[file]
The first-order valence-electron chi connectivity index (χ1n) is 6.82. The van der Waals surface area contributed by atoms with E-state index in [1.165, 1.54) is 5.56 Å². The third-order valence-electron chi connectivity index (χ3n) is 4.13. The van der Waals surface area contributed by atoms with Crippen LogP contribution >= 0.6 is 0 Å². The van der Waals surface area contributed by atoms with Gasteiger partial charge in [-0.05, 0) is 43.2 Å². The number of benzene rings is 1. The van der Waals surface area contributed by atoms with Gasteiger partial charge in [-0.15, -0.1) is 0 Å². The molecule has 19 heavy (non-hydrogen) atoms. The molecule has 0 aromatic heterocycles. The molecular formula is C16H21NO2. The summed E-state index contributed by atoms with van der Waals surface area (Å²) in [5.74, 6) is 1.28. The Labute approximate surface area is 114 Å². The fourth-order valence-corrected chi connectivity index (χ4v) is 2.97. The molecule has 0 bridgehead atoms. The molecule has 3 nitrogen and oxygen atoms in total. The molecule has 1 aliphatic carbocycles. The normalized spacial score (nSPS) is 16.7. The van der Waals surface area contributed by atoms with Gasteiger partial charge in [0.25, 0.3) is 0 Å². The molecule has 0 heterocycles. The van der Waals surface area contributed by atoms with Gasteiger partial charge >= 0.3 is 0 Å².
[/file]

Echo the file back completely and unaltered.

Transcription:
The first-order valence-electron chi connectivity index (χ1n) is 6.82. The van der Waals surface area contributed by atoms with E-state index in [1.165, 1.54) is 5.56 Å². The third-order valence-electron chi connectivity index (χ3n) is 4.13. The van der Waals surface area contributed by atoms with Crippen LogP contribution >= 0.6 is 0 Å². The van der Waals surface area contributed by atoms with Gasteiger partial charge in [-0.05, 0) is 43.2 Å². The number of benzene rings is 1. The van der Waals surface area contributed by atoms with Gasteiger partial charge in [-0.15, -0.1) is 0 Å². The molecule has 19 heavy (non-hydrogen) atoms. The molecule has 0 aromatic heterocycles. The molecular formula is C16H21NO2. The summed E-state index contributed by atoms with van der Waals surface area (Å²) in [5.74, 6) is 1.28. The Labute approximate surface area is 114 Å². The fourth-order valence-corrected chi connectivity index (χ4v) is 2.97. The molecule has 0 bridgehead atoms. The molecule has 3 nitrogen and oxygen atoms in total. The molecule has 1 aliphatic carbocycles. The normalized spacial score (nSPS) is 16.7. The van der Waals surface area contributed by atoms with Gasteiger partial charge in [0.25, 0.3) is 0 Å². The molecule has 0 heterocycles. The van der Waals surface area contributed by atoms with Gasteiger partial charge >= 0.3 is 0 Å².